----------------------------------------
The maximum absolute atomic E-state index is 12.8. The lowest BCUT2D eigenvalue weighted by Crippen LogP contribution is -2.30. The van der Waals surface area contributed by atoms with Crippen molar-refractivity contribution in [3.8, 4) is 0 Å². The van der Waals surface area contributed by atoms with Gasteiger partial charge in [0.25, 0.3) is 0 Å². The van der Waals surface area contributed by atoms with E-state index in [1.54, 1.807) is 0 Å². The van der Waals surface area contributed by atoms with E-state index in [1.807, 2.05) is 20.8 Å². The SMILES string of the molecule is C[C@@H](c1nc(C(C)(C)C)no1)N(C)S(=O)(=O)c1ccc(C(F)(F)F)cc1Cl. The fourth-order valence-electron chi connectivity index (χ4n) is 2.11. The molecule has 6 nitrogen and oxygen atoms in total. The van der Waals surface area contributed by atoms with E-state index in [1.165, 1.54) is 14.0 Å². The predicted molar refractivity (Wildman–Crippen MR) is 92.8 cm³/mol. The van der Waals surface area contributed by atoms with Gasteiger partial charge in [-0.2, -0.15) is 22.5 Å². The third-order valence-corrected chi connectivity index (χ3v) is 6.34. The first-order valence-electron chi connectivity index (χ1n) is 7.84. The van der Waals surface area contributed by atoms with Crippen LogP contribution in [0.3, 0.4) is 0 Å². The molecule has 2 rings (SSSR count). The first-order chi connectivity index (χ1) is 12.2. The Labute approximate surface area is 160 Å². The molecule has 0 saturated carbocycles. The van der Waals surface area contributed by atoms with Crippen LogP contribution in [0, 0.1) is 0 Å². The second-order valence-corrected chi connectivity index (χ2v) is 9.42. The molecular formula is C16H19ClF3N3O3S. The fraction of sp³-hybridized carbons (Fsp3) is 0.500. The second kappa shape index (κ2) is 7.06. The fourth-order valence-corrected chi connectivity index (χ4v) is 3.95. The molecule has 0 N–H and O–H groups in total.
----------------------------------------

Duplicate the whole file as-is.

The maximum absolute atomic E-state index is 12.8. The lowest BCUT2D eigenvalue weighted by Crippen LogP contribution is -2.30. The van der Waals surface area contributed by atoms with Crippen molar-refractivity contribution in [3.8, 4) is 0 Å². The van der Waals surface area contributed by atoms with Gasteiger partial charge in [0.25, 0.3) is 0 Å². The van der Waals surface area contributed by atoms with E-state index in [1.54, 1.807) is 0 Å². The van der Waals surface area contributed by atoms with E-state index in [1.807, 2.05) is 20.8 Å². The SMILES string of the molecule is C[C@@H](c1nc(C(C)(C)C)no1)N(C)S(=O)(=O)c1ccc(C(F)(F)F)cc1Cl. The fourth-order valence-electron chi connectivity index (χ4n) is 2.11. The molecule has 6 nitrogen and oxygen atoms in total. The van der Waals surface area contributed by atoms with E-state index in [1.165, 1.54) is 14.0 Å². The predicted molar refractivity (Wildman–Crippen MR) is 92.8 cm³/mol. The van der Waals surface area contributed by atoms with Gasteiger partial charge in [-0.2, -0.15) is 22.5 Å². The third-order valence-corrected chi connectivity index (χ3v) is 6.34. The first-order valence-electron chi connectivity index (χ1n) is 7.84. The van der Waals surface area contributed by atoms with Crippen LogP contribution in [0.3, 0.4) is 0 Å². The molecule has 2 rings (SSSR count). The first-order chi connectivity index (χ1) is 12.2. The Labute approximate surface area is 160 Å². The molecule has 0 saturated carbocycles. The van der Waals surface area contributed by atoms with Crippen LogP contribution in [0, 0.1) is 0 Å². The second-order valence-corrected chi connectivity index (χ2v) is 9.42. The molecular formula is C16H19ClF3N3O3S. The fraction of sp³-hybridized carbons (Fsp3) is 0.500. The second kappa shape index (κ2) is 7.06. The fourth-order valence-corrected chi connectivity index (χ4v) is 3.95. The molecule has 0 N–H and O–H groups in total.